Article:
Mixing languages

It's funny when I speak French and an Italian word pops into my mouth. The entire sentence comes out clearly and then BAM an Italian word. It's not even that the words are that close; it's more that they're just words I say habitually in Italian. "Ah sė." I mean "Oh, oui."

I guess I'm the only one really amused by this cerebral hide-and-seek, but it's quite interesting. An entire sentence and all of a sudden "una parola" (a word) comes to me in Italian. They don't even sound the same, for example "word" in French is "mot."

So, I wonder if I just have enough room in my brain for two languages at a time and not three. Of course, I'm kidding, but it's peculiar that it happens only when I speak French. When I speak Italian, I don't have that problem...although I do deny that I speak any French in Italy ever since someone said I had a French accent.

Any time anyone tells me that I have an accent, I feel that they're just one step away from making fun of me. And maybe that is why I tried so hard to learn French perfectly and without an accent. It took a lot of effort (and I'm sure one of my parents passed on a gene to me that didn't hurt either), but I just didn't want to get labeled as the "typical American." Not because I deny my heritage, but because that's just the beginning of a bad joke.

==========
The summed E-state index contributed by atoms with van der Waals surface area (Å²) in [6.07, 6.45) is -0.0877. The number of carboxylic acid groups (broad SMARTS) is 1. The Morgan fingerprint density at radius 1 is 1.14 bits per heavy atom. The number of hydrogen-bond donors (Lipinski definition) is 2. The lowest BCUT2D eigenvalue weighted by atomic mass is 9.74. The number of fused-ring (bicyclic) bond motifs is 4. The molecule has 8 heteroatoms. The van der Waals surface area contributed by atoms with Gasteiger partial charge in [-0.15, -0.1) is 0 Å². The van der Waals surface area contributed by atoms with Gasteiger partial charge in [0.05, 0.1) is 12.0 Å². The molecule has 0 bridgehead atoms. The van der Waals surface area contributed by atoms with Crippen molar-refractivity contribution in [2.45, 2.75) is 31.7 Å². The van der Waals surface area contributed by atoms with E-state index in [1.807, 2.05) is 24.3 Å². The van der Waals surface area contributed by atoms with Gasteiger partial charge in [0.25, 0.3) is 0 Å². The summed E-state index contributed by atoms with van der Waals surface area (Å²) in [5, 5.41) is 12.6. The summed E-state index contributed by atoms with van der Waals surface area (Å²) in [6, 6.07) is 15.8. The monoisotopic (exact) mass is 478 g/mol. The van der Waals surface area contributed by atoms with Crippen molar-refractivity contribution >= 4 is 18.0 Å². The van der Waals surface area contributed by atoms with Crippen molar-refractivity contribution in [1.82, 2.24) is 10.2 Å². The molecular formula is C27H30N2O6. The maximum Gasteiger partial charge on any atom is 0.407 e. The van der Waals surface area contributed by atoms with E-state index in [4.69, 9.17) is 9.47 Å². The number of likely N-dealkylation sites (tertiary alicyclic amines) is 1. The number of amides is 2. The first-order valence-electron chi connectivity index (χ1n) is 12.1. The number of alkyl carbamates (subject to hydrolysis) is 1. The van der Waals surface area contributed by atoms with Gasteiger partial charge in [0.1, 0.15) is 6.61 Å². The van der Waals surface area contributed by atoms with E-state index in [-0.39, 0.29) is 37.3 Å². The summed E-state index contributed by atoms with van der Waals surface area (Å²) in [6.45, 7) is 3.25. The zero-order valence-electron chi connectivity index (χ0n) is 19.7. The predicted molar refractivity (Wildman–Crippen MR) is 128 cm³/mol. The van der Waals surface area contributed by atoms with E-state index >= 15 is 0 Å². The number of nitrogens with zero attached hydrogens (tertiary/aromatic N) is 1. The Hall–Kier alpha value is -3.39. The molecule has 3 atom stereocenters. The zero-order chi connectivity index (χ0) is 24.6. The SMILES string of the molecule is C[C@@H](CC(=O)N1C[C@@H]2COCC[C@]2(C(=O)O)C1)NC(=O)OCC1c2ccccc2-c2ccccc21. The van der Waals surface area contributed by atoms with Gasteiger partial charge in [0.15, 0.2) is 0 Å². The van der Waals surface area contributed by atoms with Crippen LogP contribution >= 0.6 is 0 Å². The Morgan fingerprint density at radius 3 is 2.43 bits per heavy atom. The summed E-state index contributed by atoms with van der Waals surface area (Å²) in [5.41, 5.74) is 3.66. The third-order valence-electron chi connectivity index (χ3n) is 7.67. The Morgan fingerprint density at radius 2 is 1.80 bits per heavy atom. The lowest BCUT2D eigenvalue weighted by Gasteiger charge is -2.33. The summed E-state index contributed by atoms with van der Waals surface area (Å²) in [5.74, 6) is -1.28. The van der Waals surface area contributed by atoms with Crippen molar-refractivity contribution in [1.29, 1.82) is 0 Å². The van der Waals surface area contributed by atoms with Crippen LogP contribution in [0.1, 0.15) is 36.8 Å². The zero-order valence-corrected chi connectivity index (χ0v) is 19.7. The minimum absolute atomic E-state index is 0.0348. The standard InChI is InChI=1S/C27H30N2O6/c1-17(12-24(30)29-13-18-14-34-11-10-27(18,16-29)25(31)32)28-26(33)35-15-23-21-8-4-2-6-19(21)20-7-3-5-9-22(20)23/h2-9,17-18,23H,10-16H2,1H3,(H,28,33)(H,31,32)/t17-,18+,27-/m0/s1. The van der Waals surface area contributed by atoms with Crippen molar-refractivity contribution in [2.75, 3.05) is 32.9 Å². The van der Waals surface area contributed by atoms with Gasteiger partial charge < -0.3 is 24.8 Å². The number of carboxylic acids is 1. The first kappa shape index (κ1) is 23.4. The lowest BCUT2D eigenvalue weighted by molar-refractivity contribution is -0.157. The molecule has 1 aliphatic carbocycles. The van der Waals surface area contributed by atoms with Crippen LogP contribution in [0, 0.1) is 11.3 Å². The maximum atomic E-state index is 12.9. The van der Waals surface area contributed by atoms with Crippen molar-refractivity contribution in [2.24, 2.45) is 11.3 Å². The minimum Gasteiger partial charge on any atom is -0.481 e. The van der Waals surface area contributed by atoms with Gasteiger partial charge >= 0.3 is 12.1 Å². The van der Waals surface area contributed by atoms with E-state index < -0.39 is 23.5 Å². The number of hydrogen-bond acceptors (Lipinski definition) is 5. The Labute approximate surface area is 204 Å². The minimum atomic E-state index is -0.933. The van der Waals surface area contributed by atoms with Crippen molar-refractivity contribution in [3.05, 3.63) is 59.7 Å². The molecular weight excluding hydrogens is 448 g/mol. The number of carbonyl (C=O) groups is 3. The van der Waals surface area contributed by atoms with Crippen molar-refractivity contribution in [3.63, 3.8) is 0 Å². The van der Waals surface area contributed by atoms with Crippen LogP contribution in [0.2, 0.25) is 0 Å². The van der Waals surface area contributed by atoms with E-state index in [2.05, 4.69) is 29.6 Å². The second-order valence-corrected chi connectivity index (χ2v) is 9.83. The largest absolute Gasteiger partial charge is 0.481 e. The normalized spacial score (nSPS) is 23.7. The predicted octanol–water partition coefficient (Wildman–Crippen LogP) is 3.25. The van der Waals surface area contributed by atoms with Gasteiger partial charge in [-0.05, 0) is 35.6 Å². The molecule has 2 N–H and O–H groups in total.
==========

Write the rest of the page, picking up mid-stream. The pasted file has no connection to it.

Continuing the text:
If they peg my accent, I figured that I'd be next. The barrage of stereotypes about Americans would be unleashed: we're all loud, we're all overweight, we're all obnoxious, we all drink Coke, we all eat at McDonald's, we drive big cars, and we all go to the beach every day (because I'm from California).

I absolutely hate stereotypes. Not because I don't think that there is a grain of truth to them, but because people don't want to know anything more about you. They somehow get the idea that they know you because they watched the last episode of "Friends" on TV.

And so, I guess I realize that I was motivated to learn French more by fear than anything else. But, I guess whatever works, right?

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